“The beavers were blocking Succasunna Brook last summer,” he said in an interview Monday. “The water rose two to two-and-a-half feet in the area upstream of the dam.”

Blood said the beavers built an impoundment that “extended from the Midland Pond property all the way across to Paul Drive.” He said the structure was a couple hundred feet long and ranged in height from 18 inches to three feet.

“Every night we tore it apart and in the morning it would be back,” he said.

The beavers are now gone, thanks to the efforts of some trappers, and the dam was removed this month by the Morris County Mosquito Commission, Blood said.

Blood and Raths said the township is working with a company that uses drones to conduct aerial videotaping. This will enable township officials to see further beaver dams or other “snags” along the course of the river that need to be removed.

The entire community banding together to kill beavers! It brings a tear to my eye. Why stop with just using drones to spot beaver dams? Why not shoot them directly from the air? It works for terrorists I understand. (And wedding parties.) So the whole community is so grateful that their rights to maintain drought and erosion have been protected by their tax dollars that they came by Councilman Kline’s office just to say ‘thank you”. That’s mighty civic of them. They’ll have even more to thank him for with the reduced nesting habitat this spring because of all that dead tree removal. I’m sure the fish would thank them personally but they’re already washed downstream in New York by now. (That is if the sediment hasn’t clogged their gills completely.)

And seriously, “Blood and Raths“??? You hired a company run that employs men namedBlood and Raths“??? Are you kidding me??? If I made UP those names my publisher would object because they sound too obviously villainous.  Is this a Lemony Snicket chapter? Is Count Olaf going to come leaping out from behind one of those dead trees and announce that  we shouldn’t worry about our town because he is the mayor and he will protect it with his two special guardians, Mr. Blood and Mr. Raths?

If you’re going to pay to shoot beavers from the air, and pretend this is protecting the community, at the very least you could have the decency to choose some deceptively well-intentioned names. Like “Baby-saver and Hero” or something. Or the Clean Water Act. Sheesh.

There were literally 5 trapping articles on my news feed this morning, but that’s all I can stand for one day. Jon noticed there is a netflix series now loosely following the beaver trade in early North America. I tried dimly to watch it but it is so thick with blood, cliche, testosterone and bad accents that I couldn’t stomach it. The credits, however, have a moment that might interest you. Although I am fairly certain no trapper ever used a musket to catch beaver.


Posted by heidi08 On January - 5 - 2017Comments Off on Stewardship

For some reason, (for many reasons), we are lucky that special people take things on and protect them. Martinez protected beavers, Megan Isadore protects otters, Corky Quirk protects bats, and Steve Holmes protects the urban creeks of Los Gatos and the south bay.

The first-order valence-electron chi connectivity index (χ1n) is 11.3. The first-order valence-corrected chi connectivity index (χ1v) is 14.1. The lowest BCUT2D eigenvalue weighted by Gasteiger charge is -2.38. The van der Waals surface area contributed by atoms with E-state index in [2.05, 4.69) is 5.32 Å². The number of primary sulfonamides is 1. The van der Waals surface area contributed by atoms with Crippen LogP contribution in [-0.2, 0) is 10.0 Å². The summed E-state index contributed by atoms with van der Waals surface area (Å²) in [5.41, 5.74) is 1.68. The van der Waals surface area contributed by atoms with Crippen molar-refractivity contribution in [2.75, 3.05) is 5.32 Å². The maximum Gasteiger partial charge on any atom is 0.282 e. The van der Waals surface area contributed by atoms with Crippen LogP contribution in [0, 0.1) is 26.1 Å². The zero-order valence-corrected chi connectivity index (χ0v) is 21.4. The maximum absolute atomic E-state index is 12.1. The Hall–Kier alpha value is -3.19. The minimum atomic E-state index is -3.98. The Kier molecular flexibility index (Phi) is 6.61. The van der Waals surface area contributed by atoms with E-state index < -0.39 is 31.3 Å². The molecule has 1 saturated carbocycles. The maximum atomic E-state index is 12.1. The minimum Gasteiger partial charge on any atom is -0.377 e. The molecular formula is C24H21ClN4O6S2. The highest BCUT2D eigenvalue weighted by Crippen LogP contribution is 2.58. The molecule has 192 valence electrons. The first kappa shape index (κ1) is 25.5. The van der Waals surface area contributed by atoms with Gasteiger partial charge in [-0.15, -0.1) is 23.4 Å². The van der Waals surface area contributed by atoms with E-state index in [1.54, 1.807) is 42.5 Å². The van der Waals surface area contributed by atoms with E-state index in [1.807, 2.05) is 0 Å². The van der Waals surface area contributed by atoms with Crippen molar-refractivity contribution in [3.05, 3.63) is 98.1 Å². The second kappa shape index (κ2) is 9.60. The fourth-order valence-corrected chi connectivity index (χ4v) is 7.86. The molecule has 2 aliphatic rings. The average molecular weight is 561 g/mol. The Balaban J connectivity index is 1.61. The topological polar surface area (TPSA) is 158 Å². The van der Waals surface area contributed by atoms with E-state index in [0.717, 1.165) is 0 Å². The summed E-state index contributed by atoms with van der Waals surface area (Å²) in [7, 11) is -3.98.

Steve Holmes: San Jose needs to step up to protect creeks

For the past two years, Friends of Los Gatos Creek, an affiliate of South Bay Clean Creeks Coalition, has been conducting cleanups along creeks in Santa Clara County. We have tallied an astounding 76 cleanups. On our most recent event, June 4, we had 55 volunteers from Google, Santa Clara County Parks and the Friends team leaders converge on Los Gatos Creek in downtown San Jose.

With very little fanfare, our small grass-roots effort has surpassed a milestone: 100 tons of trash removed from the Los Gatos Creek — with over 85 percent of it linked to encampment activity.

Sometimes Steve uses the removed trash in artistic sculptures, (because man does not live by bread alone). A recent clean up struck such a fancy he had to send it my way. I met Steve at the creeks coalition conference in 2010 and we have swapped emails ever since. Isn’t this beautiful? The fur is cigarette butts, the tail is an old tire, and the ‘creek’ is an rusted box spring. I told him he should really come to the beaver festival and share his work and his message.


Steve Holes: South bay clean creeks coalition.

There might be very exciting news soon, but I won’t jinx anything by sharing it. For now we can delight appreciation of this inspiring article in the LA Times about an elementary’s school appreciation of the appearance of a burrowing owl. Because urban wildlife matters.

In a paved, urban world, nature makes a rare appearance — delighting kids near MacArthur Park

Principal Brad Rumble took a photo of the burrowing owl that has been spotted on the grounds of Esperanza Elementary. (Liz O. Baylen / Los Angeles Times)

Nathan, 9, had no idea how the bird found its way to the courtyard of his school, Esperanza Elementary, near MacArthur Park in the middle of the city.

“This is a big deal,” he thought.